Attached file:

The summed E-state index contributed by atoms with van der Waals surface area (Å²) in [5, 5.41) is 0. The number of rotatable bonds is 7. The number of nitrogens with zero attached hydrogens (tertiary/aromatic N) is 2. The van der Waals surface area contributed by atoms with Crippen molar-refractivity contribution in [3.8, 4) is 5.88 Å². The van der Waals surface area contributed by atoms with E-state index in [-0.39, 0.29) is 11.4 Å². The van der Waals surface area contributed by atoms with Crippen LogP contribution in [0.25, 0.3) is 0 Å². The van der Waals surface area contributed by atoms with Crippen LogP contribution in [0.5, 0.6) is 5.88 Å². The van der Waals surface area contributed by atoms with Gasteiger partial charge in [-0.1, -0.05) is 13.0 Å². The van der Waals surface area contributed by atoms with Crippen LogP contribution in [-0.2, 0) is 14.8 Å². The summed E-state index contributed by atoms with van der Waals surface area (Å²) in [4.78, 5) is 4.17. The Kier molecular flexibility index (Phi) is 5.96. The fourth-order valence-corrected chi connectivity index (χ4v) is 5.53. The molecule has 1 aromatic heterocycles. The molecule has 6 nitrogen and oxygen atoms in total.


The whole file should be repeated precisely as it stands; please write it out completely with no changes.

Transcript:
The summed E-state index contributed by atoms with van der Waals surface area (Å²) in [5, 5.41) is 0. The number of rotatable bonds is 7. The number of nitrogens with zero attached hydrogens (tertiary/aromatic N) is 2. The van der Waals surface area contributed by atoms with Crippen molar-refractivity contribution in [3.8, 4) is 5.88 Å². The van der Waals surface area contributed by atoms with E-state index in [-0.39, 0.29) is 11.4 Å². The van der Waals surface area contributed by atoms with Crippen LogP contribution in [0.25, 0.3) is 0 Å². The van der Waals surface area contributed by atoms with Crippen LogP contribution in [0.5, 0.6) is 5.88 Å². The van der Waals surface area contributed by atoms with Gasteiger partial charge in [-0.1, -0.05) is 13.0 Å². The van der Waals surface area contributed by atoms with Crippen LogP contribution in [-0.2, 0) is 14.8 Å². The summed E-state index contributed by atoms with van der Waals surface area (Å²) in [4.78, 5) is 4.17. The Kier molecular flexibility index (Phi) is 5.96. The fourth-order valence-corrected chi connectivity index (χ4v) is 5.53. The molecule has 1 aromatic heterocycles. The molecule has 6 nitrogen and oxygen atoms in total.